10 tips for buying or selling your business in 2016

21st March 2016

As the chancellor’s 2016 budget announcement brought encouraging news for businesses, anyone thinking of buying or selling a business in 2016 will need to sharpen their game. Here are 10 tips to make sure you are prepared and ready for action – by Neil Jones, a partner in the corporate team at Ansons Solicitors.

As preparation is key, the Ansons corporate team have put together 10 tips to help you buy or sell your business in 2016: 

  • Deposit – The purpose of a deposit is to offer the seller some security that the buyer is committed to the transaction and, in certain circumstances, cover the seller’s reasonable fees should the buyer withdraw for no justifiable reason. A deposit should be proportionate, reasonable and refundable in certain circumstances, for example, if a seller has misled a buyer or provided inaccurate information, or the seller withdraws from the sale without good reason. Before signing a deposit agreement, we recommend that a buyer has the terms of the agreement reviewed by a specialist corporate lawyer to ensure that they understand the risks involved and are properly advised.
  • Exclusivity – Often used in conjunction with deposits, the purpose of this is to reduce the risk of wasted professional fees and management time for a prospective buyer by giving the buyer comfort that he can incur costs in the knowledge that any rival bidders have been excluded from the process. The period of exclusivity is often negotiated; a buyer requiring as long as possible and the seller wanting to keep the period concise to keep the buyer under pressure and focused on moving the transaction forward. This should be discussed at the outset and the buyer should ensure that an extension is sought if the period is likely to expire.
  • Funding – Cash buyers are uncommon and therefore buyers will often have to turn to separate funding, often a bank or specialised lender. Some of the large institutional lenders have specialist teams who deal with transactions in particular industry sectors and buyers would be sensible to approach these wherever possible. Shop around to get the best deal as lenders often have different focuses on strategy and risk. Some may have better deals for first-time buyers, others better rates for someone looking to increase their portfolio. It may also pay to consider refinancing on further acquisitions.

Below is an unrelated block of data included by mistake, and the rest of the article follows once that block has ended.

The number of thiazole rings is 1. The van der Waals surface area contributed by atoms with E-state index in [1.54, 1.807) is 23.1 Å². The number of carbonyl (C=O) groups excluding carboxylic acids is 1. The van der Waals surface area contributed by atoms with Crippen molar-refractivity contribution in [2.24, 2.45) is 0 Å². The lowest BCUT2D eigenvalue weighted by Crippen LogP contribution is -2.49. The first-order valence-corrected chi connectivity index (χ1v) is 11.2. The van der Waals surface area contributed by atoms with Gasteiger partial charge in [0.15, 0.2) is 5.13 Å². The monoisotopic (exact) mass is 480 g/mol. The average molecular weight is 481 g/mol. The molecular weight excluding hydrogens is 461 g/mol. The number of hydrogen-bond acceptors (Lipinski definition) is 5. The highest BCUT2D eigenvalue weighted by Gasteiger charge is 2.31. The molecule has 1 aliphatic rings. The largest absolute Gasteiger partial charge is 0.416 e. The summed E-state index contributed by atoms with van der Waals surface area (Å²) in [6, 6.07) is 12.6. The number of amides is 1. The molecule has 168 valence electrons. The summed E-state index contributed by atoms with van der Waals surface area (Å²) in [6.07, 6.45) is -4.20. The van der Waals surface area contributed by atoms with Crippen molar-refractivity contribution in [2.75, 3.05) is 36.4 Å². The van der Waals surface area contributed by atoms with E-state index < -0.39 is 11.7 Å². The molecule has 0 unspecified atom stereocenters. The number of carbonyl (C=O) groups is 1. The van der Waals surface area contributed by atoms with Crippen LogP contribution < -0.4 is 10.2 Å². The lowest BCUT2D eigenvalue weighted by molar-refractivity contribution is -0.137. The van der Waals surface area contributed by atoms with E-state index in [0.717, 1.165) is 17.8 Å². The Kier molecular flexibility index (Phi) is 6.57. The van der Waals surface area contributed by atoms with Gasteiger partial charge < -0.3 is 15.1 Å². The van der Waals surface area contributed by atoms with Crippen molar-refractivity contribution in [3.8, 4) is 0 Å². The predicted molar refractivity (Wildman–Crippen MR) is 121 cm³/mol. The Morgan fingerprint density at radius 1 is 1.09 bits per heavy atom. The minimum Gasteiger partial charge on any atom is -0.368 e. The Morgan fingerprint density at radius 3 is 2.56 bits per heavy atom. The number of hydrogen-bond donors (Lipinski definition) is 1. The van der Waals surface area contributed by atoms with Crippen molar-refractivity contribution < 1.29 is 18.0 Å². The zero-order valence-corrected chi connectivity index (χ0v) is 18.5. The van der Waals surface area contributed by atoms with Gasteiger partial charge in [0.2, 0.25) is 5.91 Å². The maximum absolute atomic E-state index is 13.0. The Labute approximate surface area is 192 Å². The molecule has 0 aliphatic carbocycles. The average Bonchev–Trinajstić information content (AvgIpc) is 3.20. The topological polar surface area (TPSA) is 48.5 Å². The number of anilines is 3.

• Regulations – There may be a number of regulatory aspects to consider in any transaction and experienced advisors will be able to advise you as to what applications or notifications will need to be made and at what point during the process.
  • Property – Property is a key asset in most businesses. A lender will place particular emphasis on the importance of the property from a security point of view so it is vital to carry out thorough investigations, including searches and surveys, to ensure that there are no issues in terms of its title and condition.
  • Negotiation – A buyer and seller will need to negotiate on a number of commercial points. It is sensible to take a pragmatic and balanced approach when negotiating a contract. Point scoring or trying to win every argument can distract clients from what is really important, delay the deal and ultimately increase your costs. Specialist advisors will also be well placed to advise you on the key commercial points and how best to protect yourself.
  • Employees – Employees are the heartbeat of any business and it is an area that should be handled with care by both a buyer and a seller. Employees are protected by the Transfer of Undertakings (Protection of Employment) Regulations. Sellers are advised not to agree to any changes to their employees as part of negotiations without speaking to a solicitor first. Equally, buyers should not assume that they can walk into a new business and dismiss employees or change their terms of employment. Failure to comply with employment law can lead to significant claims by the employees against both the seller and the buyer.
  • Data protection – Data protection is currently subject to great scrutiny. It is therefore essential that businesses are aware of their obligations under the law and are registered with the Information Commissioner’s Office where appropriate. We have come across a number of businesses that are not aware of and not in compliance with their data protection obligations, which, in certain circumstances, can lead to criminal prosecutions and significant fines.
  • Due diligence – A prudent buyer should carry out thorough due diligence into all aspects of a business including finance, tax, employees, contracts, complaints and suppliers. A seller can prolong a transaction by not providing full information when requested, which can also make a buyer wary. Preparation is key here and keeping an organised record of all contracts and paperwork is a simple but effective way of achieving this.
  • Advisors – When looking to acquire or dispose of your business it is best to use advisors who not only have knowledge of your business activity but who also specialise in the buying and selling of businesses. Look at sales agents, accountants and solicitors who have worked in your industry before and have experience in carrying out transactions as they will be able to give you the specialist advice that you require, whether buying or selling. This will enable you to obtain the maximum value for your business and will hopefully save you time and, more importantly, money and make for a smoother process. 

For a confidential discussion about buying or selling a business contact Neil Jones at Ansons Solicitors in Cannock and Lichfield, on 01543 431 184 or email